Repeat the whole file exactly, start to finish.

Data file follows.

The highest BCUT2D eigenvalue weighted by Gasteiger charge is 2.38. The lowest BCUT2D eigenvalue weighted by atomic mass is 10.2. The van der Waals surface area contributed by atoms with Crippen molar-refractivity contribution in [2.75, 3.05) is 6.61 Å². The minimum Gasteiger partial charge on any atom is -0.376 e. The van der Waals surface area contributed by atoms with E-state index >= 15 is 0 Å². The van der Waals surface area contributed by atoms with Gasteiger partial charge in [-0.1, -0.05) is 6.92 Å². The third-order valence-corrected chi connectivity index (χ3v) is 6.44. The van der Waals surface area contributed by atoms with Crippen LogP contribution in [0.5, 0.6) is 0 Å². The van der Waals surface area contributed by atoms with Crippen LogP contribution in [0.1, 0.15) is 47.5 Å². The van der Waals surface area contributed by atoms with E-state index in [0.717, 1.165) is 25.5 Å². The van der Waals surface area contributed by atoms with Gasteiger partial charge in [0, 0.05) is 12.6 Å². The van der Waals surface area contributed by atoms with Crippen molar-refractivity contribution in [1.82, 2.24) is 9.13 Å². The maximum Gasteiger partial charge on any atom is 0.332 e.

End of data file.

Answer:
The highest BCUT2D eigenvalue weighted by Gasteiger charge is 2.38. The lowest BCUT2D eigenvalue weighted by atomic mass is 10.2. The van der Waals surface area contributed by atoms with Crippen molar-refractivity contribution in [2.75, 3.05) is 6.61 Å². The minimum Gasteiger partial charge on any atom is -0.376 e. The van der Waals surface area contributed by atoms with E-state index >= 15 is 0 Å². The van der Waals surface area contributed by atoms with Gasteiger partial charge in [-0.1, -0.05) is 6.92 Å². The third-order valence-corrected chi connectivity index (χ3v) is 6.44. The van der Waals surface area contributed by atoms with Crippen LogP contribution in [0.5, 0.6) is 0 Å². The van der Waals surface area contributed by atoms with Crippen LogP contribution in [0.1, 0.15) is 47.5 Å². The van der Waals surface area contributed by atoms with E-state index in [0.717, 1.165) is 25.5 Å². The van der Waals surface area contributed by atoms with Gasteiger partial charge in [0, 0.05) is 12.6 Å². The van der Waals surface area contributed by atoms with Crippen molar-refractivity contribution in [1.82, 2.24) is 9.13 Å². The maximum Gasteiger partial charge on any atom is 0.332 e.